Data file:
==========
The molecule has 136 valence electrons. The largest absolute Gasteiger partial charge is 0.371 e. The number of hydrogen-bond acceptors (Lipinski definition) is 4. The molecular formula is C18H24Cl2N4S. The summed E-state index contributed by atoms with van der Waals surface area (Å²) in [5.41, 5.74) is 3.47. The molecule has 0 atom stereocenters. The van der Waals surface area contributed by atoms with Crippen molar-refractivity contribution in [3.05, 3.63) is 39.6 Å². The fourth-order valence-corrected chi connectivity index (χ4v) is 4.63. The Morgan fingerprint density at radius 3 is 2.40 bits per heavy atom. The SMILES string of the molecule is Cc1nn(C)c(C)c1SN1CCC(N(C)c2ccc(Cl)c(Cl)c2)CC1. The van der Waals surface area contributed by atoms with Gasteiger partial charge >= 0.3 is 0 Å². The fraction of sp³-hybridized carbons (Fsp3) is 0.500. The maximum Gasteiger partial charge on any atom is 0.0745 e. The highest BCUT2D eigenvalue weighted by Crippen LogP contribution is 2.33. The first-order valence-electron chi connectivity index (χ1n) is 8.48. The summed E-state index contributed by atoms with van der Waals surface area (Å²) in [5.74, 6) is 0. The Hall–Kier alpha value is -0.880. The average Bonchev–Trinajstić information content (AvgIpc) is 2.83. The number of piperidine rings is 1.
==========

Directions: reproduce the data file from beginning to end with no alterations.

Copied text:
The molecule has 136 valence electrons. The largest absolute Gasteiger partial charge is 0.371 e. The number of hydrogen-bond acceptors (Lipinski definition) is 4. The molecular formula is C18H24Cl2N4S. The summed E-state index contributed by atoms with van der Waals surface area (Å²) in [5.41, 5.74) is 3.47. The molecule has 0 atom stereocenters. The van der Waals surface area contributed by atoms with Crippen molar-refractivity contribution in [3.05, 3.63) is 39.6 Å². The fourth-order valence-corrected chi connectivity index (χ4v) is 4.63. The Morgan fingerprint density at radius 3 is 2.40 bits per heavy atom. The SMILES string of the molecule is Cc1nn(C)c(C)c1SN1CCC(N(C)c2ccc(Cl)c(Cl)c2)CC1. The van der Waals surface area contributed by atoms with Gasteiger partial charge >= 0.3 is 0 Å². The fraction of sp³-hybridized carbons (Fsp3) is 0.500. The maximum Gasteiger partial charge on any atom is 0.0745 e. The highest BCUT2D eigenvalue weighted by Crippen LogP contribution is 2.33. The first-order valence-electron chi connectivity index (χ1n) is 8.48. The summed E-state index contributed by atoms with van der Waals surface area (Å²) in [5.74, 6) is 0. The Hall–Kier alpha value is -0.880. The average Bonchev–Trinajstić information content (AvgIpc) is 2.83. The number of piperidine rings is 1.